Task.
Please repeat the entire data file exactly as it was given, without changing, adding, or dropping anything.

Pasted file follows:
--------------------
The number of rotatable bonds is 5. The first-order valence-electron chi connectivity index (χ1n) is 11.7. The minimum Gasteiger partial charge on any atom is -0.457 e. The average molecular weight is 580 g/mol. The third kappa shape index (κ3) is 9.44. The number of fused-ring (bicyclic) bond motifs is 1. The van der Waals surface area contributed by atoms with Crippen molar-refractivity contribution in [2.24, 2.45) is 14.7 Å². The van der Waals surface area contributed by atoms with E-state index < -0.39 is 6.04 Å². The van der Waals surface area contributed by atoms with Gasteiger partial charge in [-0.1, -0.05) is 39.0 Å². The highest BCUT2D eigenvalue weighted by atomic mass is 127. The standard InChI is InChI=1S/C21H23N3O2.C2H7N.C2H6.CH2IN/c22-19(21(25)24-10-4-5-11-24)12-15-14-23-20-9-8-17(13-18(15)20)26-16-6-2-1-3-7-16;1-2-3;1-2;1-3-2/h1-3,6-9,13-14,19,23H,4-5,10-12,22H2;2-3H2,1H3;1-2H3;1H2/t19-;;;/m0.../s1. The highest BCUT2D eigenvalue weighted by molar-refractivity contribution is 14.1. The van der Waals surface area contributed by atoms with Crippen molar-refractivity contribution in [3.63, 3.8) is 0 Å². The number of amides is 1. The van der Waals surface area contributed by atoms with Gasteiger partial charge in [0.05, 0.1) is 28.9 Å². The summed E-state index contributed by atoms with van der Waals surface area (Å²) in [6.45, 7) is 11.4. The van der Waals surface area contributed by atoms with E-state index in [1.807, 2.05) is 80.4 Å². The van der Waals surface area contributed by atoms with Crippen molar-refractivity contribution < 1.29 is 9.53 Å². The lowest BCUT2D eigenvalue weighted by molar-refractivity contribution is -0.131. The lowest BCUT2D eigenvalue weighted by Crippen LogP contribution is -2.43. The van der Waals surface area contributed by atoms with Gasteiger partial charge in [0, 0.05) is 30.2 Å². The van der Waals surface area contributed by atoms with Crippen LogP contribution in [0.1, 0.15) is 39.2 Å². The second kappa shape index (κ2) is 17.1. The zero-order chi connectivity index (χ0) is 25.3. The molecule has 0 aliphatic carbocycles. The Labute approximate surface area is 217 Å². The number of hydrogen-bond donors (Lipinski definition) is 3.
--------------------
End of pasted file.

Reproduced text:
The number of rotatable bonds is 5. The first-order valence-electron chi connectivity index (χ1n) is 11.7. The minimum Gasteiger partial charge on any atom is -0.457 e. The average molecular weight is 580 g/mol. The third kappa shape index (κ3) is 9.44. The number of fused-ring (bicyclic) bond motifs is 1. The van der Waals surface area contributed by atoms with Crippen molar-refractivity contribution in [2.24, 2.45) is 14.7 Å². The van der Waals surface area contributed by atoms with E-state index < -0.39 is 6.04 Å². The van der Waals surface area contributed by atoms with Gasteiger partial charge in [-0.1, -0.05) is 39.0 Å². The highest BCUT2D eigenvalue weighted by atomic mass is 127. The standard InChI is InChI=1S/C21H23N3O2.C2H7N.C2H6.CH2IN/c22-19(21(25)24-10-4-5-11-24)12-15-14-23-20-9-8-17(13-18(15)20)26-16-6-2-1-3-7-16;1-2-3;1-2;1-3-2/h1-3,6-9,13-14,19,23H,4-5,10-12,22H2;2-3H2,1H3;1-2H3;1H2/t19-;;;/m0.../s1. The highest BCUT2D eigenvalue weighted by molar-refractivity contribution is 14.1. The van der Waals surface area contributed by atoms with Crippen molar-refractivity contribution in [3.63, 3.8) is 0 Å². The number of amides is 1. The van der Waals surface area contributed by atoms with Gasteiger partial charge in [0.05, 0.1) is 28.9 Å². The summed E-state index contributed by atoms with van der Waals surface area (Å²) in [6.45, 7) is 11.4. The van der Waals surface area contributed by atoms with E-state index in [1.807, 2.05) is 80.4 Å². The van der Waals surface area contributed by atoms with Crippen molar-refractivity contribution < 1.29 is 9.53 Å². The lowest BCUT2D eigenvalue weighted by molar-refractivity contribution is -0.131. The lowest BCUT2D eigenvalue weighted by Crippen LogP contribution is -2.43. The van der Waals surface area contributed by atoms with Gasteiger partial charge in [0, 0.05) is 30.2 Å². The van der Waals surface area contributed by atoms with Crippen LogP contribution in [0.1, 0.15) is 39.2 Å². The second kappa shape index (κ2) is 17.1. The zero-order chi connectivity index (χ0) is 25.3. The molecule has 0 aliphatic carbocycles. The Labute approximate surface area is 217 Å². The number of hydrogen-bond donors (Lipinski definition) is 3.